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Bangladesh urges U.S. to review sanctions against elite police force

DHAKA, JAN 2: Bangladesh on Sunday urged the US to review its sanctions against the country’s elite force of police and several of its officers.

Bangladeshi Foreign Minister AK Abdul Momen made the request in a letter to US Secretary of State Antony Blinken, in which he also expressed his New Year greetings.

The US Treasury on Dec. 10 imposed sanctions on the Rapid Action Battalion (RAB) and six current and former officials, including Inspector General of Bangladesh Police Benazir Ahmed and RAB Director General Chowdhury Abdullah Al-Mamun, for human rights violations.

Besides the request to the US, the role of the RAB in counter-terrorism and counter-narcotics activities is highlighted in the letter, Momen told reporters in the country’s eastern city of Sylhet.

“I had great discussions with Secretary Blinken,” he said, adding that the two countries have a 50-year relationship and that there is room for dialogue on the issue.

The two leaders spoke on Dec. 15 amid growing resentment in Bangladesh over the US sanctions.

Momen said Blinken told him that the sanction was imposed in accordance with the new US administration’s policy of strengthening human rights and democracy.

The minister claimed that the RAB is a credible institution and that he and his countrymen were surprised and disappointed by the sudden sanctions without any discussion.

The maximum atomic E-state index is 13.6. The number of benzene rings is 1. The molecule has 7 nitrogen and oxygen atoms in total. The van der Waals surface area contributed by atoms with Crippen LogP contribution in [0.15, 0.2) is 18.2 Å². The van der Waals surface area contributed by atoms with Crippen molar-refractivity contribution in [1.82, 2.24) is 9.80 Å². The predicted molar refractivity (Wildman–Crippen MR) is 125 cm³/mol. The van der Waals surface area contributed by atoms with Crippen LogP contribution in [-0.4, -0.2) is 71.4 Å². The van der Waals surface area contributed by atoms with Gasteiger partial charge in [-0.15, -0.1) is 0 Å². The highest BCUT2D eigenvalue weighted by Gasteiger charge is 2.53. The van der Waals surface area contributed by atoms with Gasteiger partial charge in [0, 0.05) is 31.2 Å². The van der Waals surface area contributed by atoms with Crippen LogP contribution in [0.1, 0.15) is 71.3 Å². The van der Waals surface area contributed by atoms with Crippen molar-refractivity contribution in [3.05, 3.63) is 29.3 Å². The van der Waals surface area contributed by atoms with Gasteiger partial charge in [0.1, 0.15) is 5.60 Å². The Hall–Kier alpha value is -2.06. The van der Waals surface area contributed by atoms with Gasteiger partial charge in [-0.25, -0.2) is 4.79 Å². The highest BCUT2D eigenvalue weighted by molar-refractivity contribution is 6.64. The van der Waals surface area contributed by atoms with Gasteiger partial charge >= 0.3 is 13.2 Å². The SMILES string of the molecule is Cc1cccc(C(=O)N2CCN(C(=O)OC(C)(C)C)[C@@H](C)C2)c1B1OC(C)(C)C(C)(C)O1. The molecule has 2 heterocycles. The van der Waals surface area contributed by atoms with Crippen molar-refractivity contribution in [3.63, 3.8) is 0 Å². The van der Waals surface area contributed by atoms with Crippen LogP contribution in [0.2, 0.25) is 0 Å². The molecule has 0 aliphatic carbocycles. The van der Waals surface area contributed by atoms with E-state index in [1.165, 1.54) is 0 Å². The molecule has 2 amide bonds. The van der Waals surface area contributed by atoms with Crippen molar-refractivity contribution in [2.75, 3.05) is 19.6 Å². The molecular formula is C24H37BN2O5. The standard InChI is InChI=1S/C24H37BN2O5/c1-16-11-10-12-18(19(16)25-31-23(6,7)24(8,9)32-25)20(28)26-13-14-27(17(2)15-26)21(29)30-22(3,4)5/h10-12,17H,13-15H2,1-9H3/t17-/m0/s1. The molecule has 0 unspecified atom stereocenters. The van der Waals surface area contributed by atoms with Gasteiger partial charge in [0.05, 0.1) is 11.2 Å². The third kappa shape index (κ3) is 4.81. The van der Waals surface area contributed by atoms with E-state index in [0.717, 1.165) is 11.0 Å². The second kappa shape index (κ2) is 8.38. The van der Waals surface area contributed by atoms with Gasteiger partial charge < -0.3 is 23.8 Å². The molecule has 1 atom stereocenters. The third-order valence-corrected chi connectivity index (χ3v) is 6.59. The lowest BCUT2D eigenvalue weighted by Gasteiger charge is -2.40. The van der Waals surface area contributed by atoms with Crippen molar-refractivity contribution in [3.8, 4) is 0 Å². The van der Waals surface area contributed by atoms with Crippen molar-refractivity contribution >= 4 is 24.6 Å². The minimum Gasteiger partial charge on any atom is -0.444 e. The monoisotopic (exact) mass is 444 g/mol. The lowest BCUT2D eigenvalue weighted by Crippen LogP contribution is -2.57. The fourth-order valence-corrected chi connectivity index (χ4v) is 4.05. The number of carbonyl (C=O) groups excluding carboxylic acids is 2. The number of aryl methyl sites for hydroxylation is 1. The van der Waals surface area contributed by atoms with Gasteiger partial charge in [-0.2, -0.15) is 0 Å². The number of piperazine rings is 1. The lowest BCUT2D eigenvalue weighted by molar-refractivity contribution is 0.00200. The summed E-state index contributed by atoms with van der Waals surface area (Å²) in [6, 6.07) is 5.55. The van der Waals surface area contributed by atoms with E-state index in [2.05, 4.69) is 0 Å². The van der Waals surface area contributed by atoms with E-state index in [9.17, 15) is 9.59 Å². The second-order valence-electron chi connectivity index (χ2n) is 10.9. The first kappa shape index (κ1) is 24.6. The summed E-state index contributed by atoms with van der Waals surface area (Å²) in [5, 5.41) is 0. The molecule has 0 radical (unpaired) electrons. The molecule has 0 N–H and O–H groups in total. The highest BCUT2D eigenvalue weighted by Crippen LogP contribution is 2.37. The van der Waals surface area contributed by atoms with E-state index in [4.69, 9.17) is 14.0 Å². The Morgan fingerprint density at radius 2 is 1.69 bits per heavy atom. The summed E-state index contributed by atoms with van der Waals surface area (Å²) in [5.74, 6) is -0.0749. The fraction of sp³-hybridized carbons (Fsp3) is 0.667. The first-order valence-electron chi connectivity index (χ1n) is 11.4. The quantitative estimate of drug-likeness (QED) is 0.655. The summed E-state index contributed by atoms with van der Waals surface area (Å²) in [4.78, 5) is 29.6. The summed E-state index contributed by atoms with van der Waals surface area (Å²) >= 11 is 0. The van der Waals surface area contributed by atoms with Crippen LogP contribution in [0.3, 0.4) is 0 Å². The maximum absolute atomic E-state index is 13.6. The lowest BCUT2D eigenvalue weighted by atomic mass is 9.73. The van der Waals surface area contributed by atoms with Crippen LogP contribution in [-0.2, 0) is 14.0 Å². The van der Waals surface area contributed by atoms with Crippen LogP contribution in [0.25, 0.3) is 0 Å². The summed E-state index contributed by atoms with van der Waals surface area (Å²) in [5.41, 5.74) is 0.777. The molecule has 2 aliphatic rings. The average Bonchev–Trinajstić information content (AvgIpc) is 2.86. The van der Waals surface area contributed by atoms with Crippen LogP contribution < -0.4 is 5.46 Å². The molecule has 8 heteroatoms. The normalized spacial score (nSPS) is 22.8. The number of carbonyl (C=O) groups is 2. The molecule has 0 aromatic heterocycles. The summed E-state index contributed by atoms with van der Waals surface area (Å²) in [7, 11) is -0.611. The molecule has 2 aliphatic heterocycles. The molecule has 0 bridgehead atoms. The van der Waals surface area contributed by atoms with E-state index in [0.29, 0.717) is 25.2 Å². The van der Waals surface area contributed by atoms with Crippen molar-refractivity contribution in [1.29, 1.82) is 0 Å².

The sanctions cite the forced disappearance of 600 people in Bangladesh by security forces, Momen said, but added that a hundred thousand people go missing and hundreds more are killed every year by US police in the name of “line of duty.”

Such killings in both countries are deemed extrajudicial because they do not go through a judicial process, he said and claimed: “Such killings are much higher in the US.”

“I wrote them in the letter,” the minister said.

Momen alleged that Bangladesh has a better democracy than the US, saying that Washington regards a minimum of 26% vote casting as a green line for democracy, however, in Bangladesh, this ratio is between 70% and 80%.

And several powerful men, including RAB members, who committed wrongdoings faced judicial action in the country, he said.

Because of the Christmas and New Year vacations, Momen, who did not say when he submitted the letter, said his counterpart has yet to react.

The RAB is a joint task force founded in 2004 and composed of members of the police, army, navy, air force, and border guards with the mandate to work for internal security, intelligence gathering related to criminal activities, and government-directed investigations.

The US Treasury’s Office of Foreign Assets Control (OFAC) said: “Widespread allegations of serious human rights abuse in Bangladesh by RAB-as part of the Bangladeshi government’s war on drugs-threaten US national security interests by undermining the rule of law and respect for human rights and fundamental freedoms, and the economic prosperity of the people of Bangladesh.”

“RAB and other Bangladeshi law enforcement are responsible for more than 600 disappearances since 2009, nearly 600 extrajudicial killings since 2018, and torture,” according to the statement, citing reports in the media, rights organizations, and NGOs.

“Some reports suggest these incidents target opposition party members, journalists, and human rights activists,” it noted.






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